OKLAHOMA CITY – Following many attempts to convince the Office of the Governor to comply voluntarily with the Oklahoma Open Records Act, The American Civil Liberties Union of Oklahoma filed a lawsuit today against Governor Mary Fallin and the Office of the Governor in Oklahoma County District Court.

The suit was filed on behalf of Vandelay Entertainment, LLC, parent company of local news and satire outlet The Lost Ogle, who joined with numerous major news organizations this past four months in pressing the Governor to release documents relating to her reversal of position on a state health care exchange and rejection of medicaid expansion funding that could have made health coverage available to approximately 200,000 poor Oklahomans.

The Governor’s Office released a large number of documents on March 29, but it withheld thirty-one records at the direction of Steve Mullins, the Governor’s General Counsel. Mullins has cited “executive privilege,” a doctrine that has never been part of Oklahoma law, to argue that the Governor can legally conceal public records at her choosing. His assertion has received nearly universal condemnation from freedom of information experts and advocates for government transparency.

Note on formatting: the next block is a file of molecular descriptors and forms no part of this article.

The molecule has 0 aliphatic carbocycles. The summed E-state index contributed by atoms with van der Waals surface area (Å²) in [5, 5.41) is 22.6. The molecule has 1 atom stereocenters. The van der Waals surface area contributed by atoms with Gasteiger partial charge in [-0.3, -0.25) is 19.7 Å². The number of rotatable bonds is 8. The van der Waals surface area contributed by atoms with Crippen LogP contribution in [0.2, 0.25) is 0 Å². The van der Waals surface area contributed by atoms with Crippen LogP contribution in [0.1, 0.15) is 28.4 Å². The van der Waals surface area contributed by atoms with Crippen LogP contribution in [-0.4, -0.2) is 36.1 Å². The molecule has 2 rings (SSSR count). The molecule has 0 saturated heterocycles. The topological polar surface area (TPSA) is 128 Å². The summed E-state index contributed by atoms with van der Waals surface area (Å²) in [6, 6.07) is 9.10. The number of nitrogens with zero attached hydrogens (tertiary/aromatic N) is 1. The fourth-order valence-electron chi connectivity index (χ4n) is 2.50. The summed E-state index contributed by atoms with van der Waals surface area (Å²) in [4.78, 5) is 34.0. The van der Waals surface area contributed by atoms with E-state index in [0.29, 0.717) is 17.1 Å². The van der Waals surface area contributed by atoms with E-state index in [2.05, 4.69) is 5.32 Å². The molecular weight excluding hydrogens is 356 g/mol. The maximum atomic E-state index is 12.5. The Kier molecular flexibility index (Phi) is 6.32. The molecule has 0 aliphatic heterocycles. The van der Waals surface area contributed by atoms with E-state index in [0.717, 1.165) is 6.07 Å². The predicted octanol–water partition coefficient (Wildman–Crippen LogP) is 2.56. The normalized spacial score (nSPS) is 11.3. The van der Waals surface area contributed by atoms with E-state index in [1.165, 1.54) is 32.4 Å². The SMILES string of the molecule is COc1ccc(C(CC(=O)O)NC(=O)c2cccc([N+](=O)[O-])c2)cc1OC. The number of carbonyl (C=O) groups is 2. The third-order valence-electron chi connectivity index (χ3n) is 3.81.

“Mr. Mullins has repeatedly told the press and the people of Oklahoma that Fallin’s privileged position entitles her to disregard parts of the Oklahoma Open Records Act,” said Brady Henderson, Legal Director of ACLU of Oklahoma, “in other words, that as Governor, she is above the law.”

Oklahoma’s current Open Records Act was enacted in 1985. It requires records created or maintained at public expense to be open to public inspection so that citizens may obtain free information about their government. In the law’s nearly thirty-year history, no prior governor or other executive official has claimed any type of executive privilege against complying with its requirement of free access. “Mary Fallin is the first Governor of Oklahoma to challenge the people’s right to be fully informed about their government,” Henderson said, “we filed this lawsuit to make sure she also will be the last.”

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